Commissioner Mariah Parker and Tim Denson’s plan to “reimagine public safety” evolved slowly over months before the death of George Floyd catapulted it to the forefront of civic consciousness in Athens.
Then, like a shooting star, it faded quickly, now seeming completely out of reach as part of this year’s budget.
In Athens, local government budgets are normally finalized by the first week of June with new fiscal years beginning in July. This year, the commission chose to extend budget talks as long as possible out of fear their best plans would be overcome by a coronavirus-induced recession. While that may still happen, most of this extra time has actually been taken up by a discussion of the 50/10 Plan.
What’s the 50/10 Plan?
Parker and Denson’s proposal is best known to the public as a plan to “defund the police,” although the word “defund” does not appear in the document. Briefly, this is what the 50/10 Plan contains:
- Develop a plan to transition 50% of policing resources into community health and safety over a ten year period
- Fund an additional Mental Health Co-Responder Team for ACCPD
- Make five current vacancies in ACCPD permanent
- Bring 911 dispatching under public control
- Fund an additional social work position in the Public Defender’s office
- Increase Public Defender salaries
Some view this plan as a modest first step to reforming our police department into an agency better suited to meet a variety of community needs. Others see it as a radical overreaction to national events having no bearing on our local situation.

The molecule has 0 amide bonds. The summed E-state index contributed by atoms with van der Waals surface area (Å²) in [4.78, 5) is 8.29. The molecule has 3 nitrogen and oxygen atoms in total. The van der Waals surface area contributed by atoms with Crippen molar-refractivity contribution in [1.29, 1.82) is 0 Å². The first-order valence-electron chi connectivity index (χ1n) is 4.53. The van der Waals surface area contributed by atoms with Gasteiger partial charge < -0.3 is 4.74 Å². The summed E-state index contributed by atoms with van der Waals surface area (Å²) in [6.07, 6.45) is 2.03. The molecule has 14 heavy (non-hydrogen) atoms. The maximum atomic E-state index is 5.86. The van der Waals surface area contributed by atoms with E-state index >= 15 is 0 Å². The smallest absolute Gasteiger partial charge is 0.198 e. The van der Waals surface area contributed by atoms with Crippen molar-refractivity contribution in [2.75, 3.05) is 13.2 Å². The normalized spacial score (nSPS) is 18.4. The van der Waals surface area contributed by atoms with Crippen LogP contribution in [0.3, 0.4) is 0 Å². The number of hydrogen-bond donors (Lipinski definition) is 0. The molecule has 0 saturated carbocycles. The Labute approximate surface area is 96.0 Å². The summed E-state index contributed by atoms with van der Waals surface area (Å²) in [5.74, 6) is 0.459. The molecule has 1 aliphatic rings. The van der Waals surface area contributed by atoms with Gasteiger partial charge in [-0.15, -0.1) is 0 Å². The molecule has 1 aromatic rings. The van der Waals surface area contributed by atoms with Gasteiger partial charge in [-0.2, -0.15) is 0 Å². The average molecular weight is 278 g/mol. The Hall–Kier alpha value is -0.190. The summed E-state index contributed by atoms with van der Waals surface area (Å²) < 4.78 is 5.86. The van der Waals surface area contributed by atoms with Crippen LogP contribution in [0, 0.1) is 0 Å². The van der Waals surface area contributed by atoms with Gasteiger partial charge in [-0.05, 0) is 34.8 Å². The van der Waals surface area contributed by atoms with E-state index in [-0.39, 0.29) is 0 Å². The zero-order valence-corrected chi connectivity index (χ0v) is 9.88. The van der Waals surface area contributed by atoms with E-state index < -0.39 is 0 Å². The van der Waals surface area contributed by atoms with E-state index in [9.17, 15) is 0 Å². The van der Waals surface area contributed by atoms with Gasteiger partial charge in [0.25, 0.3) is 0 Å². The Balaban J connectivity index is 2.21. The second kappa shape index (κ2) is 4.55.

Regardless of your perspective, it’s important to know that every year’s budget is negotiated individually — the current commission can’t hold their future counterparts to any decision they make. This means, in terms of real dollars and cents going to the police department, the 50/10 Plan does not defund the police at all. While item #3 does cut five (currently vacant) positions, item #4 adds ten positions.
The most controversial part is item #1, which would form a citizen committee tasked with examining how the police department might be downsized. The actual downsizing, if any, would be negotiated in another year’s budget. We’d have a year or more to digest and debate before the eventual decision, which would only apply during the following year. For example, the commission might decide to reduce police funding by 5% in 2021, but could always choose to restore that funding and more in 2022 if there were negative consequences.